Ni Kuang passed away: If not for the Chinese Communist Party’s misrule, he could have made a name for himself in Hollywood.
The recent passing of Ni Kuang has garnered mourning from many intellectuals and literati. Although I have only read a small number of Ni Kuang’s works, I greatly admire his creative talent, which can rival that of Hollywood’s top screenwriters. It’s regrettable that since the Communist Party seized power, they have been more focused on internal power struggles and haven’t seriously worked to establish workers’ democracy. If the Chinese cultural reputation had not been tainted by the Communist Party, Ni Kuang might have become a pioneer in breaking into Hollywood, gaining international recognition.
Ni Kuang passed away: Why DSE candidates aiming for good Chinese essays should read Ni Kuang’s novels
For the younger generation, Ni Kuang may be a relatively unfamiliar author. However, if you aspire to excel in the DSE Chinese essay writing exam, you might consider reading and analyzing Ni Kuang’s Wisely Series. Ni Kuang, with his background in scriptwriting, possesses a deep understanding of storytelling structures and techniques – when to start, when to reach the climax, how to develop characters, and how to arrange plotlines. By reading his novels and with the guidance of a competent teacher, you can acquire a set of storytelling skills to handle DSE’s descriptive and narrative essays.
Indeed, the techniques that determine high or low scores in the DSE Chinese essay, particularly for descriptive and narrative essays, share similarities with the storytelling techniques found in Mr. Ni Kuang’s novels. It’s regrettable that many Chinese teachers in Hong Kong are predominantly focused on evaluating works and don’t emphasize teaching story writing with the use of scriptwriting techniques. As a result, many students are misled, struggling to write ineffective DSE Chinese essays, and sometimes end up with unsatisfactory Chinese results, causing them disappointment during university applications.
Ni Kuang passed away: For DSE candidates aiming to excel in Chinese essay writing, it’s essential not to blindly adopt one of Ni Kuang’s techniques.
Of course, you should avoid having an overly peculiar ending, such as Mr. Ni Kuang attributing all causes to extraterrestrial beings. Endings should be logical and reasonable to achieve a 5** score in DSE Chinese descriptive and narrative essays. (Note: In fact, Mr. Ni Kuang’s use of an extraterrestrial conclusion is a violation of a significant scriptwriting principle: the “deus ex machina” flaw, which can lead to poorly concluded and unsatisfactory essays. If you’re interested, you can ask me what “deus ex machina” means.)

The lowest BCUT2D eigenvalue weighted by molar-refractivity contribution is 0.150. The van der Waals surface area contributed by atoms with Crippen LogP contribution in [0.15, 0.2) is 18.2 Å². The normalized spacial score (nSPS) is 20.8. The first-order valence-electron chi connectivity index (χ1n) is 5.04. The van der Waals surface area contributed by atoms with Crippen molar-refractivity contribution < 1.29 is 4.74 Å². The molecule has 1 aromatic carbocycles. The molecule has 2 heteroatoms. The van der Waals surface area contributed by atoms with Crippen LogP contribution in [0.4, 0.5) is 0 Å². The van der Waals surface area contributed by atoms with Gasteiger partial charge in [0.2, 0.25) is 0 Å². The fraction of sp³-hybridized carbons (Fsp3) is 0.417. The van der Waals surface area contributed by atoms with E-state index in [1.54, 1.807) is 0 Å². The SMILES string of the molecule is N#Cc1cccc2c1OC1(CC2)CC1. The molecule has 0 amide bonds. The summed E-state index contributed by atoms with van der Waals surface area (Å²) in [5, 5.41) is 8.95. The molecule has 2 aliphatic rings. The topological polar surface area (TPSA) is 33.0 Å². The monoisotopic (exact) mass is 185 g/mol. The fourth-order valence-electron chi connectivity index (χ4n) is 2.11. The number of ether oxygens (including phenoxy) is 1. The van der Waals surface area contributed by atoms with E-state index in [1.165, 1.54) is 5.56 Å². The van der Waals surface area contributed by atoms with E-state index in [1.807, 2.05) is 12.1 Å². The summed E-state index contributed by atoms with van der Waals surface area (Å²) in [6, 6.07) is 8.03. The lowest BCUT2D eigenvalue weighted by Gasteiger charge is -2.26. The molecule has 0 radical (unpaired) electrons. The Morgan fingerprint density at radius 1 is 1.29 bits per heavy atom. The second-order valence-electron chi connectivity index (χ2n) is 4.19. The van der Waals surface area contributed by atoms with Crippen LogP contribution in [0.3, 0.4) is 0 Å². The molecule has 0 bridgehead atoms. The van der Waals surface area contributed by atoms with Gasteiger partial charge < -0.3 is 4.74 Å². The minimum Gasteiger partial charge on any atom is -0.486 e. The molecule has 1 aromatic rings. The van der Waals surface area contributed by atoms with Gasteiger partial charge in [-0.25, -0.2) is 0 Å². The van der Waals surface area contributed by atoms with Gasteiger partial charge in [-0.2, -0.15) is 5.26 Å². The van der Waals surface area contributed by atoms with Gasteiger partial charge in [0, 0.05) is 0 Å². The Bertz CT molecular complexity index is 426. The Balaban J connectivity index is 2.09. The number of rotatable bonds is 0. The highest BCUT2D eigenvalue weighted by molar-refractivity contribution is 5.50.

With that said, as Confucius stated, “In three people, there must be my teacher.” We should acknowledge Mr. Ni Kuang’s contributions to the democracy movement while also kindly pointing out his shortcomings, enabling the democracy movement to reach its full potential.
Ni Kuang passed away: His Insights on the Chinese Communist Party
Mr. Ni Kuang pointed out the Chinese Communist Party’s repeated breaches of promises and their lack of commitment to democracy, which is a rare insight. Without widespread democratic movements and pressure, the CCP would never relinquish its power to exploit the impoverished masses. One of the shortcomings of the Hong Kong democracy movement is the mistaken belief among pan-democrats that waiting would lead the CCP to grant democracy to Hong Kong. This lack of emphasis on developing grassroots power has resulted in a significant power imbalance and failures in confrontations.
Mr. Ni Kuang also observed that high-ranking CCP officials have abandoned the ideals of socialism, with their ultimate concern being making money and sending their children abroad. This perspective is more realistic compared to some Western leftists who still naively believe that the CCP represents a socialist utopia.
Ni Kuang passed away: Did Ni Kuang and Jin Yong Both Distrust the Masses?
However, Mr. Ni Kuang’s contribution to the democracy movement stops there. Some Hong Kong localists on the right or local fascists like Lewis Loud like to draw an extreme contrast between Jin Yong and Ni Kuang. They believe that Jin Yong was a scholar seeking the favor of the “saintly ruler” (the CCP), waiting to be recruited and realizing his dream of becoming a national teacher, while Ni Kuang staunchly supported democracy and localism. But I dare to offer a dissenting opinion – in reality, Jin Yong and Ni Kuang were two sides of the same coin, and they both seemed to doubt the potential of the masses to develop the democracy movement.
As an analogy, in today’s Hong Kong, which resembles the era of the Qing dynasty, Jin Yong represented the scholars who spent their days and nights studying for the imperial examinations, aspiring to enter the government, and become officials. Meanwhile, figures like Huang Zongxi, who wrote “Waiting for the Dawn,” fiercely criticizing autocratic rule, could be seen as like Ni Kuang. However, neither Jin Yong nor Ni Kuang dared to entrust the development of democracy to the masses. To them, the masses might have been mere puppets used to promote the slogan of democracy, and they might not have been willing to embark on the path of democracy alongside the masses.